Pyjamas for lounging only because there is so much fabric in this 1930’s style that I’d get very tangled if I were to actually wear them to sleep.
I took my inspiration from this Simplicity pattern image. I find myself using the illustrations as inspirations rather than actually using the fragile tissue originals. By the time I’ve traced a pattern off and sworn blue over the folding back into factory folds I may as well have found a likely basic block in my pattern boxes and just got on with drafting a pattern myself. I stay much calmer. I like drafting my own anyway. So that is what I did.
The fabric is a thin silk. The side seams and shoulder seams are french seamed and the armholes, under bust and hems are finished with bias bindings. The pant legs are a very wide 28″. Dangerous on stairs I discovered. I made the pants waist 4″ bigger than my own and put elastic only across the back as I didn’t want too much gathering at my waist so a side snapped placket was also necessary to get in and out of them.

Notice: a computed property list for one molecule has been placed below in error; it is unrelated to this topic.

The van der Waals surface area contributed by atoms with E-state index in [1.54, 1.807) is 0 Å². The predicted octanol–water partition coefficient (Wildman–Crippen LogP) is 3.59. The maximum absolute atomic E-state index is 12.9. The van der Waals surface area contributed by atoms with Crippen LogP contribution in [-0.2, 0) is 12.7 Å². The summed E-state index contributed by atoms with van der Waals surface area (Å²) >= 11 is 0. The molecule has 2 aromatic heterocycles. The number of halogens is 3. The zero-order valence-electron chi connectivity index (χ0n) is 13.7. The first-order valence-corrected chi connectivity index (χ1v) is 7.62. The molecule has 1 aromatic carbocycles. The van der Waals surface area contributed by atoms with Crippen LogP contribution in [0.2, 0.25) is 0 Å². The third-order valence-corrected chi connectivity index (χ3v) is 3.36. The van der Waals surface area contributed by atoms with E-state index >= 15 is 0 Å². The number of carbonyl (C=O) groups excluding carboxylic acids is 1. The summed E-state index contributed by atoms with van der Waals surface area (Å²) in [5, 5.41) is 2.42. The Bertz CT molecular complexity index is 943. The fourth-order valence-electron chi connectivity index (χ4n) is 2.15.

The top just pulls over my head. The lower part is cut on the bias and the upper on the straight. Doing the V neck in the contrast silk satin was fiddly and could have been a mess except that I used a very light weight knit iron-on interfacing on that piece which helped control it. It’s basically a facing done to the outside rather than the inside. There are super light weight fusings made for silk fabrics but a very lightweight one for knits works just as well. I did try a rolled hem on the sleeves at first but as they are almost a full circle a pin-hem made them stick out just too much so I recut them with a little less fullness and the bound edge keeps them hanging softly.
I have put a free pattern for the pj top as a pdf download on the VV Free page on my blog.
Would I make this again? Yes, I am intending to try the pattern in a cotton jersey . I’m curious to see how that will turn out.
Do I enjoy wearing my PJ’s? – Yes, really fun to wear